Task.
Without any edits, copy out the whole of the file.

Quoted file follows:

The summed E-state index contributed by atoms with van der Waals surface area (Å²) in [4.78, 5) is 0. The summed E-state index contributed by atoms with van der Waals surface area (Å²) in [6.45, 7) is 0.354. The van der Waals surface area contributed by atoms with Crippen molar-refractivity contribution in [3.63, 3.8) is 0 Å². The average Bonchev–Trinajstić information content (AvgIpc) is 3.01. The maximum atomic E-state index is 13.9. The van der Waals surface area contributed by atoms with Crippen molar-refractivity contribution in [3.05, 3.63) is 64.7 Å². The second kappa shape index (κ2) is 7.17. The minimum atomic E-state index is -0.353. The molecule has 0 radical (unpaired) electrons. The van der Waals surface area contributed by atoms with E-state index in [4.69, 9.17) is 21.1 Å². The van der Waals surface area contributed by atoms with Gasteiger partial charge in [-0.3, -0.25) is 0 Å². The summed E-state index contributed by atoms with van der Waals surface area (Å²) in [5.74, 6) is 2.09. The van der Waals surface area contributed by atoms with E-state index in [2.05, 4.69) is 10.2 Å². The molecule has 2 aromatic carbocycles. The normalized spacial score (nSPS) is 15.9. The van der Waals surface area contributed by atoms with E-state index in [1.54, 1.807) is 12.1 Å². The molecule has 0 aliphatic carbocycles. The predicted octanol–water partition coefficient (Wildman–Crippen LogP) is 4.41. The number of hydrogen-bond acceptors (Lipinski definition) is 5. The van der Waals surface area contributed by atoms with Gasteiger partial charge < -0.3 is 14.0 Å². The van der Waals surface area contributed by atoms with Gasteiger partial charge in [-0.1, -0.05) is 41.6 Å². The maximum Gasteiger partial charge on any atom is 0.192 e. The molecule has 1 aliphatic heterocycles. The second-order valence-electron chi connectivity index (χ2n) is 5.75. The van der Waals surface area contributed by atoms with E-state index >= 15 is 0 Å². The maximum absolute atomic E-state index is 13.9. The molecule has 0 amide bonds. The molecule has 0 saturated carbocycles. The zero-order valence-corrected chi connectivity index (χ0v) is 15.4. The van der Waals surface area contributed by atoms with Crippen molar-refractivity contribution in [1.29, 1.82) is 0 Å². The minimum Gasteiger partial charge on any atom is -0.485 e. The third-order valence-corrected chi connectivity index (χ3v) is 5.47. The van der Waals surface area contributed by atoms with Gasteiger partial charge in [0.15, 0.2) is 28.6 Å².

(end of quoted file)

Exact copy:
The summed E-state index contributed by atoms with van der Waals surface area (Å²) in [4.78, 5) is 0. The summed E-state index contributed by atoms with van der Waals surface area (Å²) in [6.45, 7) is 0.354. The van der Waals surface area contributed by atoms with Crippen molar-refractivity contribution in [3.63, 3.8) is 0 Å². The average Bonchev–Trinajstić information content (AvgIpc) is 3.01. The maximum atomic E-state index is 13.9. The van der Waals surface area contributed by atoms with Crippen molar-refractivity contribution in [3.05, 3.63) is 64.7 Å². The second kappa shape index (κ2) is 7.17. The minimum atomic E-state index is -0.353. The molecule has 0 radical (unpaired) electrons. The van der Waals surface area contributed by atoms with E-state index in [4.69, 9.17) is 21.1 Å². The van der Waals surface area contributed by atoms with Gasteiger partial charge in [-0.3, -0.25) is 0 Å². The summed E-state index contributed by atoms with van der Waals surface area (Å²) in [5.74, 6) is 2.09. The van der Waals surface area contributed by atoms with E-state index in [2.05, 4.69) is 10.2 Å². The molecule has 2 aromatic carbocycles. The normalized spacial score (nSPS) is 15.9. The van der Waals surface area contributed by atoms with E-state index in [1.54, 1.807) is 12.1 Å². The molecule has 0 aliphatic carbocycles. The predicted octanol–water partition coefficient (Wildman–Crippen LogP) is 4.41. The number of hydrogen-bond acceptors (Lipinski definition) is 5. The van der Waals surface area contributed by atoms with Gasteiger partial charge < -0.3 is 14.0 Å². The van der Waals surface area contributed by atoms with Gasteiger partial charge in [-0.1, -0.05) is 41.6 Å². The maximum Gasteiger partial charge on any atom is 0.192 e. The molecule has 1 aliphatic heterocycles. The second-order valence-electron chi connectivity index (χ2n) is 5.75. The van der Waals surface area contributed by atoms with E-state index >= 15 is 0 Å². The maximum absolute atomic E-state index is 13.9. The molecule has 0 amide bonds. The molecule has 0 saturated carbocycles. The zero-order valence-corrected chi connectivity index (χ0v) is 15.4. The van der Waals surface area contributed by atoms with Crippen molar-refractivity contribution in [1.29, 1.82) is 0 Å². The minimum Gasteiger partial charge on any atom is -0.485 e. The third-order valence-corrected chi connectivity index (χ3v) is 5.47. The van der Waals surface area contributed by atoms with Gasteiger partial charge in [0.15, 0.2) is 28.6 Å².